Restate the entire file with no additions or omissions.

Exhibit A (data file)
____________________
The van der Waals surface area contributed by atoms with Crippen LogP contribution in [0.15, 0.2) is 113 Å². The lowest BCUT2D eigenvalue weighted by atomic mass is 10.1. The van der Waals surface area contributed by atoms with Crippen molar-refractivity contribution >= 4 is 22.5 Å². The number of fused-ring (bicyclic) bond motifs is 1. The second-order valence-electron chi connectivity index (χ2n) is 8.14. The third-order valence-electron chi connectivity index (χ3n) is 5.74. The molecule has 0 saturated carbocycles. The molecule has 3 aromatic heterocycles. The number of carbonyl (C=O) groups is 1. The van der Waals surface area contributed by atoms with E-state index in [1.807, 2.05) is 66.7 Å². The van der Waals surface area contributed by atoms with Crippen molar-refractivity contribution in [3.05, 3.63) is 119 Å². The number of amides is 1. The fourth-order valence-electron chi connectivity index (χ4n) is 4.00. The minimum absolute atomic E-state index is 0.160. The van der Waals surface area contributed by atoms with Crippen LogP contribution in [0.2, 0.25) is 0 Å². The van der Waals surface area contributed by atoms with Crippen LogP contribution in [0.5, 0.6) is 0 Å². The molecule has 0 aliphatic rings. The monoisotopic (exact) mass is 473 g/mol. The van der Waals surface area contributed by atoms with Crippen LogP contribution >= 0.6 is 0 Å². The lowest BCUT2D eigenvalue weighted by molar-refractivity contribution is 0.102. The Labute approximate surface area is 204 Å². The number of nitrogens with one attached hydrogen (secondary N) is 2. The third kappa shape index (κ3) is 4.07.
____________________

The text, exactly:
The van der Waals surface area contributed by atoms with Crippen LogP contribution in [0.15, 0.2) is 113 Å². The lowest BCUT2D eigenvalue weighted by atomic mass is 10.1. The van der Waals surface area contributed by atoms with Crippen molar-refractivity contribution >= 4 is 22.5 Å². The number of fused-ring (bicyclic) bond motifs is 1. The second-order valence-electron chi connectivity index (χ2n) is 8.14. The third-order valence-electron chi connectivity index (χ3n) is 5.74. The molecule has 0 saturated carbocycles. The molecule has 3 aromatic heterocycles. The number of carbonyl (C=O) groups is 1. The van der Waals surface area contributed by atoms with E-state index in [1.807, 2.05) is 66.7 Å². The van der Waals surface area contributed by atoms with Crippen molar-refractivity contribution in [3.05, 3.63) is 119 Å². The number of amides is 1. The fourth-order valence-electron chi connectivity index (χ4n) is 4.00. The minimum absolute atomic E-state index is 0.160. The van der Waals surface area contributed by atoms with Crippen LogP contribution in [0.2, 0.25) is 0 Å². The van der Waals surface area contributed by atoms with Crippen LogP contribution in [0.5, 0.6) is 0 Å². The molecule has 0 aliphatic rings. The monoisotopic (exact) mass is 473 g/mol. The van der Waals surface area contributed by atoms with Crippen LogP contribution >= 0.6 is 0 Å². The lowest BCUT2D eigenvalue weighted by molar-refractivity contribution is 0.102. The Labute approximate surface area is 204 Å². The number of nitrogens with one attached hydrogen (secondary N) is 2. The third kappa shape index (κ3) is 4.07.